I Don’t Know What I Expected But It Wasn’t That: The Duff by Kody Keplinger

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the duff by kody keplinger

This is what I get for knowing the summary–just the summary–of a book’s movie adaptation before I get into reading the source material. It seemed like, through no fault of the author, every other turn of a page brought me further from what I’d expected of the novel and toward something surprising, scandalous, and altogether satisfying. So in case you, like I, have a misconception about Kody Keplinger’s The Duff, allow me to enlighten you.

Bianca Piper has just been informed by the novel’s resident jackass, Wesley Rush, that she’s the “Duff” of her friend group–the Designated Ugly Fat Friend, whose purpose in the eyes of the aforementioned jackass and guys like him is to help boost the appeal of the more attractive girls around her and to garner their sympathy when he talks to her. After this revelation, Bianca finds her life becoming a mess, and her only distraction is in the “enemies-with-benefits” relationship she impulsively strikes up with…the jackass.

I was taken aback as I read the first couple of chapters because–fair warning if you were planning on handing this to your child under fifteen or so–the book turned out to have way more swearing and sex than I was used to in a young adult novel. Even though I’m not opposed to those things, I was caught off guard at first. Once I got used to this ultimately refreshing and arguably realistic style to the novel, I felt like I slipped easily into the rest of Bianca’s world. In fact, while I couldn’t relate too all of the wild teen sex of the novel, I definitely had a mouth like Bianca’s when I was her age, so it lent credence to the story, in my opinion.

I like to read the author bios at the end of books, and reading Keplinger’s I learned that she wrote The Duff while she was in her senior year of school, and while it’d be easy to write this book off as a teen writer’s whimsical effort and to claim that inexperience was a detriment to the novel, that wasn’t the case here at all. As it happens, this is something that I think benefited the veracity of the novel. Keplinger wasn’t writing with that disconnect that some adults can have when they’re writing for young adults and teens, so while it could give a youthfulness to the style of the writing, it didn’t drag down the story in anyway. It wasn’t messy or overwrought; Keplinger’s novel touches on a number of important factors and issues in a teen’s life and does so in a way that doesn’t make them feel slapdash or detached from one another.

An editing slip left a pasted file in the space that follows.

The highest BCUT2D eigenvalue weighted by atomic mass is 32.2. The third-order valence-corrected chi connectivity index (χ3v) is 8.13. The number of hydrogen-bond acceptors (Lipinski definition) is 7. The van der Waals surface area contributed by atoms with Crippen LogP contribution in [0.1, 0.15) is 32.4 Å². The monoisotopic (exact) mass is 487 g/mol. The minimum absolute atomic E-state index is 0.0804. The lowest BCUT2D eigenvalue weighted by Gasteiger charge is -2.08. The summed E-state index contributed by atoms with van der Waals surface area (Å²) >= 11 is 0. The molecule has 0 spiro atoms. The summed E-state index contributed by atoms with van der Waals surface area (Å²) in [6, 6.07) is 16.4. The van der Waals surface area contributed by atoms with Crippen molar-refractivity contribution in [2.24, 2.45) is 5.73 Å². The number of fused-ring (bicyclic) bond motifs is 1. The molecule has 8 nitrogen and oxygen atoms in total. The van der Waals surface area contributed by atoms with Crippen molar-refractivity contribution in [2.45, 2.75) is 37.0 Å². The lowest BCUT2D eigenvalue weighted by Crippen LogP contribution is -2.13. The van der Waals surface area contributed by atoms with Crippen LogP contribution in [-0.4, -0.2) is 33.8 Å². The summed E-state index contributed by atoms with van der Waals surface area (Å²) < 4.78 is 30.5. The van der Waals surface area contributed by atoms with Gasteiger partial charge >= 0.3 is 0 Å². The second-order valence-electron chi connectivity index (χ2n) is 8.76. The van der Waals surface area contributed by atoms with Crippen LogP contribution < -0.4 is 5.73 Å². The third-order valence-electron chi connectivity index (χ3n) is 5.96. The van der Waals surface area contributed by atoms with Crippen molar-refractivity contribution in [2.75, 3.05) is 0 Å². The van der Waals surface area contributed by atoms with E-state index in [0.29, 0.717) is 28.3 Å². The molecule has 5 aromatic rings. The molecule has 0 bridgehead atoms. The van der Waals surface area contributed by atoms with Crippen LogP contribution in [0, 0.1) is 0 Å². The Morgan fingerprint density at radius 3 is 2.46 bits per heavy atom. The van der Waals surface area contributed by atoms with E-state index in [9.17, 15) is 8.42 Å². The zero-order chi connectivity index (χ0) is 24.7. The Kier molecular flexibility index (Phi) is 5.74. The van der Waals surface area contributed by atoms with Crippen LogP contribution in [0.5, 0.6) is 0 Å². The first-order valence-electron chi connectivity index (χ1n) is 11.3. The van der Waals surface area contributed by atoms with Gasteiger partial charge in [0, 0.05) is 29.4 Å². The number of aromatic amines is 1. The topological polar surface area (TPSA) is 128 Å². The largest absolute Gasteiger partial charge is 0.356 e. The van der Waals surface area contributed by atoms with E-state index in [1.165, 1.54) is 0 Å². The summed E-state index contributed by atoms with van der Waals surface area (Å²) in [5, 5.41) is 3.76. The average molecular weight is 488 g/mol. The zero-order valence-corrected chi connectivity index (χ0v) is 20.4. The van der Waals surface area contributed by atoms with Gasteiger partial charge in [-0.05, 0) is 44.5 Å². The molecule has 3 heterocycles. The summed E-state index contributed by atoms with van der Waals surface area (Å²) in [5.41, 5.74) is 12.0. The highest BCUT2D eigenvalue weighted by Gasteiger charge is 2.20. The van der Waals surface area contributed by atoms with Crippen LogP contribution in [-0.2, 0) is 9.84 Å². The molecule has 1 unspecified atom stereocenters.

Keplinger features significant issues–family problems, crumbling self-confidence, rocky friendships–throughout the story, and she does so in a heartfelt, honest way. There’s no talking down to the reader, no saccharine moments (not with sharp-tongued Bianca as the narrator), and no drawn out love triangle–even if Bianca does have her eye on two boys at times. There’s just a story with heart that tugged at my own as I read.

I laughed. I cried. I enjoyed the hell out of this book.

March 10, 2017
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  • I honestly wrote this book/movie off from the summary alone, but I’m glad to hear it was satisfying! Maybe I’ll give it another look.

    • I really think that if I had read the summary on the back of the book before checking it out, I wouldn’t have bothered with it. It really doesn’t do justice to the story as a whole. And from what I’ve heard, the movie is really different from the book, so I’m planning on checking that out at some point, too. (Bella Thorne’s character on the book cover was written solely for the movie! It confused me so much as I was reading.)

      • Ack, that sounds nuts. Ok, I need to put this back on my radar then.

  • Totally agree! I had no idea she wrote it while in school! It makes a lot of sense that she was a teen writing about a teen’s life because the story and writing feels very authentic. Adults writing for teens try to capture what it’s like to be a teen and always miss the mark because it’s always changing. Great review!
    ~Sara

    • Agreed! When adults write about teens, they’re writing from the adult perspective, which I think can even be *too* informed because they have a big picture view from experience, so it can’t always bring you into the authentic experience anymore. You don’t get the immediacy and intensity of the emotional roller coaster that is adolescence.

  • Celia

    I absolutely loved this book when I first read it. It was refreshing to read something that I believe is realistic. It dealt with body image, and other issues quite well – very authentic. I also enjoyed that Bianca enjoyed having sex, and was as honest with what she was seeking. I liked the movie (because I enjoy silliness), but it is completely different from the book.

    • Yes! I totally agree! Despite the circumstances, I think overall it’s such a positive portrayal of female sexuality. “Authentic” is the perfect word for it. It didn’t try to pander to readers or gloss over/soften any of the topics it dealt with, and I love that.

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